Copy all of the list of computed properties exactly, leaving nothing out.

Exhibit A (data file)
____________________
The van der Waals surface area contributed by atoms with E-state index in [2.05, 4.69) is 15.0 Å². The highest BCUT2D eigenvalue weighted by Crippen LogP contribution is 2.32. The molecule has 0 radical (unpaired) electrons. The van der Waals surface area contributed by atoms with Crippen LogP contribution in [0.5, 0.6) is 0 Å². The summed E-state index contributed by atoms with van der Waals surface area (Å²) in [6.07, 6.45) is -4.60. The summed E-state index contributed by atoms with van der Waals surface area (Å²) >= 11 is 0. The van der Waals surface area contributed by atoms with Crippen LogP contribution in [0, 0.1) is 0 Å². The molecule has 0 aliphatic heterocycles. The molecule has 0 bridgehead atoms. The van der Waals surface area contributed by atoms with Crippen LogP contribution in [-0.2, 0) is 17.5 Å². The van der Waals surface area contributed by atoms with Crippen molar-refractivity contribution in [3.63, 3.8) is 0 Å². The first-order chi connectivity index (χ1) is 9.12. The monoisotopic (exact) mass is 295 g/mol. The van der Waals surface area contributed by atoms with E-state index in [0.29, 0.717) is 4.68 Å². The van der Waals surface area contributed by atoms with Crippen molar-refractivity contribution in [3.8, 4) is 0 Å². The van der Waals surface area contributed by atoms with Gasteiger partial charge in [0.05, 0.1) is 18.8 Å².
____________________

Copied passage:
The van der Waals surface area contributed by atoms with E-state index in [2.05, 4.69) is 15.0 Å². The highest BCUT2D eigenvalue weighted by Crippen LogP contribution is 2.32. The molecule has 0 radical (unpaired) electrons. The van der Waals surface area contributed by atoms with Crippen LogP contribution in [0.5, 0.6) is 0 Å². The summed E-state index contributed by atoms with van der Waals surface area (Å²) in [6.07, 6.45) is -4.60. The summed E-state index contributed by atoms with van der Waals surface area (Å²) >= 11 is 0. The van der Waals surface area contributed by atoms with Crippen LogP contribution in [0, 0.1) is 0 Å². The molecule has 0 aliphatic heterocycles. The molecule has 0 bridgehead atoms. The van der Waals surface area contributed by atoms with Crippen LogP contribution in [-0.2, 0) is 17.5 Å². The van der Waals surface area contributed by atoms with Crippen molar-refractivity contribution in [3.63, 3.8) is 0 Å². The first-order chi connectivity index (χ1) is 9.12. The monoisotopic (exact) mass is 295 g/mol. The van der Waals surface area contributed by atoms with E-state index in [0.29, 0.717) is 4.68 Å². The van der Waals surface area contributed by atoms with Crippen molar-refractivity contribution in [3.8, 4) is 0 Å². The van der Waals surface area contributed by atoms with Gasteiger partial charge in [0.05, 0.1) is 18.8 Å².